The role of the Indigenous vote is becoming increasingly evident in deciding who will win government in the NT as demonstrated by the swinging bush seats at the 2012 and 2016 elections. Labor will need to work at stabilising that vote through policies aimed at providing services such as housing, and providing more power to the communities at the local level.[86]

The CLP will need to work at reinvigorating the party (having lost a number of long term representatives and senior party officials) and building the trust of the electorate.

The lack of support for the CLP was possibly instrumental in the loss of Natasha Griggs’s seat at the Federal election in 2016: however the Prime Minister has been reported as distancing himself from the CLP loss in the NT, suggesting the result was the result of local issues.[87]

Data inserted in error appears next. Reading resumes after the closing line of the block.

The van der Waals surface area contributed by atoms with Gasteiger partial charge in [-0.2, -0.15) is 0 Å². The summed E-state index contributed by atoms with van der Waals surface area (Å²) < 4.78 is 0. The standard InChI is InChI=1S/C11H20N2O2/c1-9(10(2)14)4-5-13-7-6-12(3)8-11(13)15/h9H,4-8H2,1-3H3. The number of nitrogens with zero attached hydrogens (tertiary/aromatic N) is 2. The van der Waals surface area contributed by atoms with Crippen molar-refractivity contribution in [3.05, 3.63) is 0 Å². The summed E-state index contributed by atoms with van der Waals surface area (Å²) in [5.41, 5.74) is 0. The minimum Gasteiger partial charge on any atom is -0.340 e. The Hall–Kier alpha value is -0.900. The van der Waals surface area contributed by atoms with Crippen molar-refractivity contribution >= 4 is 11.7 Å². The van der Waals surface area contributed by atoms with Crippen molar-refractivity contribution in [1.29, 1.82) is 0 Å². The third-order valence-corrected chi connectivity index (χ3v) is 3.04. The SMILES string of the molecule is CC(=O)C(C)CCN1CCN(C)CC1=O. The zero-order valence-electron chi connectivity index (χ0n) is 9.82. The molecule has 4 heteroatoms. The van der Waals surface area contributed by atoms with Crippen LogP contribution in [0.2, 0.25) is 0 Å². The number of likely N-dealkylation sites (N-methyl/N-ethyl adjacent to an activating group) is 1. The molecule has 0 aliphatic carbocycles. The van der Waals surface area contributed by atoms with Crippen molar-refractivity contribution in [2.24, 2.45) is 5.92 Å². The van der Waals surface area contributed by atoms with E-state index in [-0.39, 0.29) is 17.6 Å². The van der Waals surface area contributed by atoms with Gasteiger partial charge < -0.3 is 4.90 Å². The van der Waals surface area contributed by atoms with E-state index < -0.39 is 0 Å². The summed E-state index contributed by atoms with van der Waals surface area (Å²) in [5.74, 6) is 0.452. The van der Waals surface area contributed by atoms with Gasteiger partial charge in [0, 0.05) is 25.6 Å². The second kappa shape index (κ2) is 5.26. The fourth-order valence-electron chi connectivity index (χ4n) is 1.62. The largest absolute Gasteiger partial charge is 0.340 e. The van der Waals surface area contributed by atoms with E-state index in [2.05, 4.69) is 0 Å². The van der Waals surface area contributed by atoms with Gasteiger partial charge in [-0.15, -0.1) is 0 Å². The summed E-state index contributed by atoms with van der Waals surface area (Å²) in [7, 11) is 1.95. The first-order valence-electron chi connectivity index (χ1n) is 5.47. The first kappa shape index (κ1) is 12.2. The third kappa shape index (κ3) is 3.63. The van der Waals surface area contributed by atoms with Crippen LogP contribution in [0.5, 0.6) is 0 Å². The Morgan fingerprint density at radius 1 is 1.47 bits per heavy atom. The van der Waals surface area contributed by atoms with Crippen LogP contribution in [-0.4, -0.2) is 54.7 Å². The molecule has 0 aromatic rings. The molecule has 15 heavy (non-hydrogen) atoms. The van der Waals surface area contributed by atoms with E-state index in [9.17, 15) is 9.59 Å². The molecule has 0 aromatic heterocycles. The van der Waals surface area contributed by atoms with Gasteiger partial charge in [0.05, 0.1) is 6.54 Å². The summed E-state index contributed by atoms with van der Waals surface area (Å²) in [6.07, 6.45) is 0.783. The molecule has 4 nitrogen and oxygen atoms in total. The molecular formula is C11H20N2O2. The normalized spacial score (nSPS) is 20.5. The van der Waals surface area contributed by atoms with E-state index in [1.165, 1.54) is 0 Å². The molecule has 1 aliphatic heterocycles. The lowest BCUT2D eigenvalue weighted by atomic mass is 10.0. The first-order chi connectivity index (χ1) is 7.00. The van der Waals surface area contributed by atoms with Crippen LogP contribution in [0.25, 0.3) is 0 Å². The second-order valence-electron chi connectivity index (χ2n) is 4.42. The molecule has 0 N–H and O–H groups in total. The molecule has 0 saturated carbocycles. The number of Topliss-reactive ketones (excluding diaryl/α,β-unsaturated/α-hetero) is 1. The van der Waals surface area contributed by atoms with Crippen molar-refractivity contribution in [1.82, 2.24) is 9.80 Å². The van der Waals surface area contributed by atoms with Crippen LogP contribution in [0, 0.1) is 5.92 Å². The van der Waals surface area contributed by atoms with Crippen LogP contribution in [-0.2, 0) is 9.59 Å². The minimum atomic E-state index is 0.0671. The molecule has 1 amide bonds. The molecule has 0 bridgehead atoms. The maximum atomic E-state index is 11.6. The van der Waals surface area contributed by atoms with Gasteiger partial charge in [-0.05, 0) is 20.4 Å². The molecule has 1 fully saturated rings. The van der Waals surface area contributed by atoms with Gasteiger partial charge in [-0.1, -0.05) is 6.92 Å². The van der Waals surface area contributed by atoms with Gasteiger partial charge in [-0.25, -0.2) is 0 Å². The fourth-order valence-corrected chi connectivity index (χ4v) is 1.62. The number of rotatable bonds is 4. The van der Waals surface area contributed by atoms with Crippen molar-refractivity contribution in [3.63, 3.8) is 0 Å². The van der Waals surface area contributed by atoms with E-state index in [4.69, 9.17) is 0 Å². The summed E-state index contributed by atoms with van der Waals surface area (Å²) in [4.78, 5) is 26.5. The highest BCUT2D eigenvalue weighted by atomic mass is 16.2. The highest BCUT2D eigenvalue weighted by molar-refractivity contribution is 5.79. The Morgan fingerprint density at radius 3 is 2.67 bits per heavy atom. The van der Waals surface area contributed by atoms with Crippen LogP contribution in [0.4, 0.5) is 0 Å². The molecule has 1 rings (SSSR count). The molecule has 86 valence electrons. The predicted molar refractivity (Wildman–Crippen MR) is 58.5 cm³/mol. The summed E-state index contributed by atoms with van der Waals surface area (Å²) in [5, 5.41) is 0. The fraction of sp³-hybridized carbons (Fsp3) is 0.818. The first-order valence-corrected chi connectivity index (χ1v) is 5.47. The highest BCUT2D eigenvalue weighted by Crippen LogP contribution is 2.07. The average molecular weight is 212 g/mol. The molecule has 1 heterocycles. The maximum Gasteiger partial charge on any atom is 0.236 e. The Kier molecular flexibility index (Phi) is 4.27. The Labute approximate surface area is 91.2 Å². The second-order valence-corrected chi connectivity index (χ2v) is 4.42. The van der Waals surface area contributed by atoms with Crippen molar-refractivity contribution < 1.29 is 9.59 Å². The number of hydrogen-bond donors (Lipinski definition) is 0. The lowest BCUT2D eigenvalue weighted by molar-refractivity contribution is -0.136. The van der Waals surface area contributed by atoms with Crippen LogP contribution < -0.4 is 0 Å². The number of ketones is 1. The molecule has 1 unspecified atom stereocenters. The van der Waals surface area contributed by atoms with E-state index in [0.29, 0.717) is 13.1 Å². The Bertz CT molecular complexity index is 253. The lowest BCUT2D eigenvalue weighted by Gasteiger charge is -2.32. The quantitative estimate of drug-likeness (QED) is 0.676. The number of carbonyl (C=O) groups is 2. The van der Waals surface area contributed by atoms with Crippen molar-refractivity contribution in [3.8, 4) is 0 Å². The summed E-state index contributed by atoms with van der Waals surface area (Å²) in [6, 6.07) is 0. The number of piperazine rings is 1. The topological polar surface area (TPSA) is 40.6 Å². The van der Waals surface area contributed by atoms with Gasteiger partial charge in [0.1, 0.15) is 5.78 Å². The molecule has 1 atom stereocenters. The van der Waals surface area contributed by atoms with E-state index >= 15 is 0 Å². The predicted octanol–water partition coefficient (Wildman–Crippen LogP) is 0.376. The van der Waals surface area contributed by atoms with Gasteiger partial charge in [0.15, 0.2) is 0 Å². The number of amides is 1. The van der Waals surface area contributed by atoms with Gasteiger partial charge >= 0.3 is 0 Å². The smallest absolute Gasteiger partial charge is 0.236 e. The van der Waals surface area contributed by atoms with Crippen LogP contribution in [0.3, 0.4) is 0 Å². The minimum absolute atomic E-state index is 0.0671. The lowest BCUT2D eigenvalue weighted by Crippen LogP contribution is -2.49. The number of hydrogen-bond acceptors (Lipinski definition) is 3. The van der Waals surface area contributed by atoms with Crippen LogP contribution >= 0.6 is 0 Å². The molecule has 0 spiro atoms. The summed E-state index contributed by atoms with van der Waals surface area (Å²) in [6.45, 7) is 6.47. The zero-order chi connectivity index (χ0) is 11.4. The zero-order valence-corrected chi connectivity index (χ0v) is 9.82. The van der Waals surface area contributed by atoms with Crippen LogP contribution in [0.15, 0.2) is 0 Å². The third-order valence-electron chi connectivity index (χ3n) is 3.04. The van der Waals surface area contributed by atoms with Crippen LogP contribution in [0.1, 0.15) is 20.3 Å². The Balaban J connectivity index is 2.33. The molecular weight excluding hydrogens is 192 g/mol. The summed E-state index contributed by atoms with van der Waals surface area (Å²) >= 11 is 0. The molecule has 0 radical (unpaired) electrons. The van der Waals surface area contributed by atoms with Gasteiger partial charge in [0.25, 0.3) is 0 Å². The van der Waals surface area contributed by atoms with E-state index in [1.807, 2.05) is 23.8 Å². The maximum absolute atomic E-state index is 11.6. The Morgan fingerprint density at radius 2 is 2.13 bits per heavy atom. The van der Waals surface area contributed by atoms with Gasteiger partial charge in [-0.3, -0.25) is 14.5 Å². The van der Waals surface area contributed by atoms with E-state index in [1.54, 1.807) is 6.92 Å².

[1].     Electoral Act (NT), accessed 22 December 2016.         

[2].     R Gerritsen, ‘A moving trainwreck? Why the CLP will be swept from office in the Northern Territory’, The Conversation, 17 August 2016; A Green, ‘Northern Territory election preview’, NT Votes 2016, Australian Broadcasting Commission (ABC) website. All references were accessed in September–October 2016 unless otherwise indicated.

[3].     Northern Territory Electoral Commission (NTEC), ‘Redistribution 2015’, NTEC website, accessed 10 August 2016.

[4].     Ibid.; Redistribution Committee, 2015 proposed redistribution of Legislative Assembly divisions, June 2015; Augmented Redistribution Committee, Final report: report on the redistribution of the Northern Territory into divisions, September 2015.